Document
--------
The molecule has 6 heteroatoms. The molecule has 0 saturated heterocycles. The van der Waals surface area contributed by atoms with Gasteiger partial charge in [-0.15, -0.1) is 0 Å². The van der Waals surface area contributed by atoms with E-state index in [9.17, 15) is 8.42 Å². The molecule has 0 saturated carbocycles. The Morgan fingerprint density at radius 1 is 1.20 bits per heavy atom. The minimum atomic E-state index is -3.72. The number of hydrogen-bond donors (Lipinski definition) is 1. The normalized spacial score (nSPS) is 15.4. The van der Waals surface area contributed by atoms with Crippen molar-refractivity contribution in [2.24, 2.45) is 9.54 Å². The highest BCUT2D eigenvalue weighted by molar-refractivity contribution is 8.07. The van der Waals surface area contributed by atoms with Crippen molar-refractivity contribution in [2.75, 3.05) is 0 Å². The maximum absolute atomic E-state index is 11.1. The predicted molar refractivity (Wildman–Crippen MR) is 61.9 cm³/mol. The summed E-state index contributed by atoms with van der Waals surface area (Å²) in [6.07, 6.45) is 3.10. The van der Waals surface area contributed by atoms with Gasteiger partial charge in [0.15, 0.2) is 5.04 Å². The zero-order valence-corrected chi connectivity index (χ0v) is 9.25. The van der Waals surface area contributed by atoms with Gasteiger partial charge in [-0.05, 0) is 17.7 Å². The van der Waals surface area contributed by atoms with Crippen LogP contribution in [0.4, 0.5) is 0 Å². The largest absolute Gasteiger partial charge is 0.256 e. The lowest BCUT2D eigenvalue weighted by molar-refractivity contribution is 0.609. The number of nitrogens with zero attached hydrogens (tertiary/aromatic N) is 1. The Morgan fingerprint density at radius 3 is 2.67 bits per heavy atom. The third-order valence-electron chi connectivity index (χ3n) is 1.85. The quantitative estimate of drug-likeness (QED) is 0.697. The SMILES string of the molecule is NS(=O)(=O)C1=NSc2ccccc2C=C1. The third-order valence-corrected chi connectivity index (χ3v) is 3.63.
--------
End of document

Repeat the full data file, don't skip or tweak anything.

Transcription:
The molecule has 6 heteroatoms. The molecule has 0 saturated heterocycles. The van der Waals surface area contributed by atoms with Gasteiger partial charge in [-0.15, -0.1) is 0 Å². The van der Waals surface area contributed by atoms with E-state index in [9.17, 15) is 8.42 Å². The molecule has 0 saturated carbocycles. The Morgan fingerprint density at radius 1 is 1.20 bits per heavy atom. The minimum atomic E-state index is -3.72. The number of hydrogen-bond donors (Lipinski definition) is 1. The normalized spacial score (nSPS) is 15.4. The van der Waals surface area contributed by atoms with Crippen molar-refractivity contribution in [2.24, 2.45) is 9.54 Å². The highest BCUT2D eigenvalue weighted by molar-refractivity contribution is 8.07. The van der Waals surface area contributed by atoms with Crippen molar-refractivity contribution in [2.75, 3.05) is 0 Å². The maximum absolute atomic E-state index is 11.1. The predicted molar refractivity (Wildman–Crippen MR) is 61.9 cm³/mol. The summed E-state index contributed by atoms with van der Waals surface area (Å²) in [6.07, 6.45) is 3.10. The van der Waals surface area contributed by atoms with Gasteiger partial charge in [0.15, 0.2) is 5.04 Å². The zero-order valence-corrected chi connectivity index (χ0v) is 9.25. The van der Waals surface area contributed by atoms with Gasteiger partial charge in [-0.05, 0) is 17.7 Å². The van der Waals surface area contributed by atoms with Crippen LogP contribution in [0.4, 0.5) is 0 Å². The largest absolute Gasteiger partial charge is 0.256 e. The lowest BCUT2D eigenvalue weighted by molar-refractivity contribution is 0.609. The number of nitrogens with zero attached hydrogens (tertiary/aromatic N) is 1. The Morgan fingerprint density at radius 3 is 2.67 bits per heavy atom. The third-order valence-electron chi connectivity index (χ3n) is 1.85. The quantitative estimate of drug-likeness (QED) is 0.697. The SMILES string of the molecule is NS(=O)(=O)C1=NSc2ccccc2C=C1. The third-order valence-corrected chi connectivity index (χ3v) is 3.63.